The children of the late Shane Warne have revealed watching the cricketing legend’s former sport is too painful now that his iconic presence is missing from the pitch.
Warne’s family admission comes as the King of Spin was made a Legend in the Sport Australia Hall of Fame.
Warne was inducted into the Sport Australia Hall of Fame in 2009 as an athlete Member and with his rise to “Legend status”, becomes the fifth Australian cricketer to achieve the prestigious honour.
145 Tests, 194 ODIs, 1,001 wickets, the first person to reach 700 Test wickets, one of 5 Wisden Cricketers of the 20th Century, the greatest of all time.
Congratulations Shane Warne; The man, the myth and now the Legend.
— Sport Australia Hall of Fame (@sportaushof) December 4, 2022
In their first interview since their father’s State Funeral at the Melbourne Cricket Ground (MCG), Brooke Warne told 7News that the award was an “awesome” achievement.
Warne’s Legend status is well earned given his impressive sporting achievements on the cricket pitch throughout his professional career. He was considered one of the greatest bowlers in cricket history.
He played his first Test match in 1992 and took over 1,000 wickets in Tests and One-Day Internationals over the course of his career. Warne’s 708 Test wickets from 145 tests was the record for the most wickets taken by any bowler in Test cricket until 2007.
Jackson Warne said he wished his father could have been around to receive the honour, saying it “would have meant a lot to him”.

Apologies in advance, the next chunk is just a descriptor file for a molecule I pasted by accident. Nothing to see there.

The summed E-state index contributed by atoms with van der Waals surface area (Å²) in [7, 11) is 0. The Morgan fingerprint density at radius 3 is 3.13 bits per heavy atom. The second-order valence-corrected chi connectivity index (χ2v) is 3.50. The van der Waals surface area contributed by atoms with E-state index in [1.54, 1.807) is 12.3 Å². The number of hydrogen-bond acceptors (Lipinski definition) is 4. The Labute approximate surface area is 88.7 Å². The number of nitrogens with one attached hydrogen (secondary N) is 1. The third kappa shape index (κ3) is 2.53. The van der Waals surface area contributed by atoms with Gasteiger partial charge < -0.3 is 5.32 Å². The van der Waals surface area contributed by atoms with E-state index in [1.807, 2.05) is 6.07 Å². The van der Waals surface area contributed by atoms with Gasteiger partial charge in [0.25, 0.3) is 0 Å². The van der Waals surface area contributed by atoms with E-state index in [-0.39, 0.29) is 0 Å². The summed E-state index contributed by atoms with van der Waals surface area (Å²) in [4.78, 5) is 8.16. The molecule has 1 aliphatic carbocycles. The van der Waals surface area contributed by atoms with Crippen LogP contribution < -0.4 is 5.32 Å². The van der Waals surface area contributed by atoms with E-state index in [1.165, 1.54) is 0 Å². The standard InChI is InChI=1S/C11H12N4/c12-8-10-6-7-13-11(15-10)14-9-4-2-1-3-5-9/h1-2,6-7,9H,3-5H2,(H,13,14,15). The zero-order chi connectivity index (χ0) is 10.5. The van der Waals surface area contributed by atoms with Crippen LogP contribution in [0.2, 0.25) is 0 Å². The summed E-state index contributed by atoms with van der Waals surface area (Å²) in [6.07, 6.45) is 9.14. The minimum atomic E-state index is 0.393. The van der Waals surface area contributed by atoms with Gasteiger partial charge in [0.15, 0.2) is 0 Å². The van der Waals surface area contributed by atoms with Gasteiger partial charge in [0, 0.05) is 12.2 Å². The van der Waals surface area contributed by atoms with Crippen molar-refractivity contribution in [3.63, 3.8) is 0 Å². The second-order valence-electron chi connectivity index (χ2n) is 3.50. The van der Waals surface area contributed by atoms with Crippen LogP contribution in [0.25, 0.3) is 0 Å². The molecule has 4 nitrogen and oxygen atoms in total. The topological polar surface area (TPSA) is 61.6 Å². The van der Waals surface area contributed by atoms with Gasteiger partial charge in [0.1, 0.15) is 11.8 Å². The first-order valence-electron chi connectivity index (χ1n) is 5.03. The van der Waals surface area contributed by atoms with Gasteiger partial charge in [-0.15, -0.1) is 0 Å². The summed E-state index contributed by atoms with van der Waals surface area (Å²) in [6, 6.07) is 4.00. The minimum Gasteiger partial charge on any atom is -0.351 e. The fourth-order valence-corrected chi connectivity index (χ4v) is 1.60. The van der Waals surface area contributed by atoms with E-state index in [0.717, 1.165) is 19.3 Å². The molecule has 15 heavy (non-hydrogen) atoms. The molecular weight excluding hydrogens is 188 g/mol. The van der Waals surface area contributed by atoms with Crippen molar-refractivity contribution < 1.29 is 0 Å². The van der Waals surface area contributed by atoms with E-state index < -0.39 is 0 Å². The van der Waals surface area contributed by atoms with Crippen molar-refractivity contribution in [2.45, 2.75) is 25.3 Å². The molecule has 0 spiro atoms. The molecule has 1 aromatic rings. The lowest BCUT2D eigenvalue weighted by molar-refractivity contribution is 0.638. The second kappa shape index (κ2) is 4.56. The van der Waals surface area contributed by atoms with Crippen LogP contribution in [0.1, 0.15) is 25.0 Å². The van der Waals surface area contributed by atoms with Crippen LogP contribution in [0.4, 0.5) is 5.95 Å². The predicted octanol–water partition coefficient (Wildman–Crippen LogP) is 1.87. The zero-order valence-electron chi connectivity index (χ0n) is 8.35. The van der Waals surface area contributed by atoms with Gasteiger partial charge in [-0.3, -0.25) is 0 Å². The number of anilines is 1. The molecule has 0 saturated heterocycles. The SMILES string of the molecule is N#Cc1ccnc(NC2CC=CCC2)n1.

Warne’s Legend status in the Hall of Fame was awarded to him nine months to the day of his death and his kids say dealing with the loss of their father hasn’t gotten any easier for them.
“It’s probably been the hardest nine months of my life so far,” Summer Warne said.
“I miss him every day. Something happens every day that I wish I could tell him … I still think he’s gonna walk through the door and be like, ‘Ohh, how good would some bloody fish and chips be right now’.”
The family said watching cricket is painful because it’s a reminder that Warne is no longer with them.
“Now when I’m sort of listening to cricket it’s … that missing voice that I can’t hear anymore,” Jackson said.
“Cricket was his sport and I think it doesn’t feel really right without him there,” Summer said.
Warne’s life was tragically cut short after he died of a suspected heart attack, age 52, while holidaying on the island of Koh Samui in Thailand on March 4.
Following his sudden death, Warne’s management released a statement acknowledging the tragedy.
“Shane was found unresponsive in his villa and despite the best efforts of medical staff, he could not be revived,” the statement said.